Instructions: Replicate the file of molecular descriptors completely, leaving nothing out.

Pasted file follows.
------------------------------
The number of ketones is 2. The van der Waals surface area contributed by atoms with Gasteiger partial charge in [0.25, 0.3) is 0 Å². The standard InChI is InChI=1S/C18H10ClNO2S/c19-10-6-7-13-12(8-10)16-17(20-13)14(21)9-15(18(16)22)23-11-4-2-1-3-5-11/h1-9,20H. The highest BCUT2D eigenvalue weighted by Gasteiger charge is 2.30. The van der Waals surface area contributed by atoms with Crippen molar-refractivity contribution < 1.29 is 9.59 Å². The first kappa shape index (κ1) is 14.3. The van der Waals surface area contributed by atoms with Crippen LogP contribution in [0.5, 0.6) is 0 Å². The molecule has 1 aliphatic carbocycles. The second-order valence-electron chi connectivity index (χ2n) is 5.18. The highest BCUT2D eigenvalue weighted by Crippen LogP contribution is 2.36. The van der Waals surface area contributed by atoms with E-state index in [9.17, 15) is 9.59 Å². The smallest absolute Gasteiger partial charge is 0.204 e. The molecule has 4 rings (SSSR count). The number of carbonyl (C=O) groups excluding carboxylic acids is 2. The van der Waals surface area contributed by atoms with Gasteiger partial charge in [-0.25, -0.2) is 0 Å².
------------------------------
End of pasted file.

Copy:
The number of ketones is 2. The van der Waals surface area contributed by atoms with Gasteiger partial charge in [0.25, 0.3) is 0 Å². The standard InChI is InChI=1S/C18H10ClNO2S/c19-10-6-7-13-12(8-10)16-17(20-13)14(21)9-15(18(16)22)23-11-4-2-1-3-5-11/h1-9,20H. The highest BCUT2D eigenvalue weighted by Gasteiger charge is 2.30. The van der Waals surface area contributed by atoms with Crippen molar-refractivity contribution < 1.29 is 9.59 Å². The first kappa shape index (κ1) is 14.3. The van der Waals surface area contributed by atoms with Crippen LogP contribution in [0.5, 0.6) is 0 Å². The molecule has 1 aliphatic carbocycles. The second-order valence-electron chi connectivity index (χ2n) is 5.18. The highest BCUT2D eigenvalue weighted by Crippen LogP contribution is 2.36. The van der Waals surface area contributed by atoms with E-state index in [9.17, 15) is 9.59 Å². The smallest absolute Gasteiger partial charge is 0.204 e. The molecule has 4 rings (SSSR count). The number of carbonyl (C=O) groups excluding carboxylic acids is 2. The van der Waals surface area contributed by atoms with Gasteiger partial charge in [-0.25, -0.2) is 0 Å².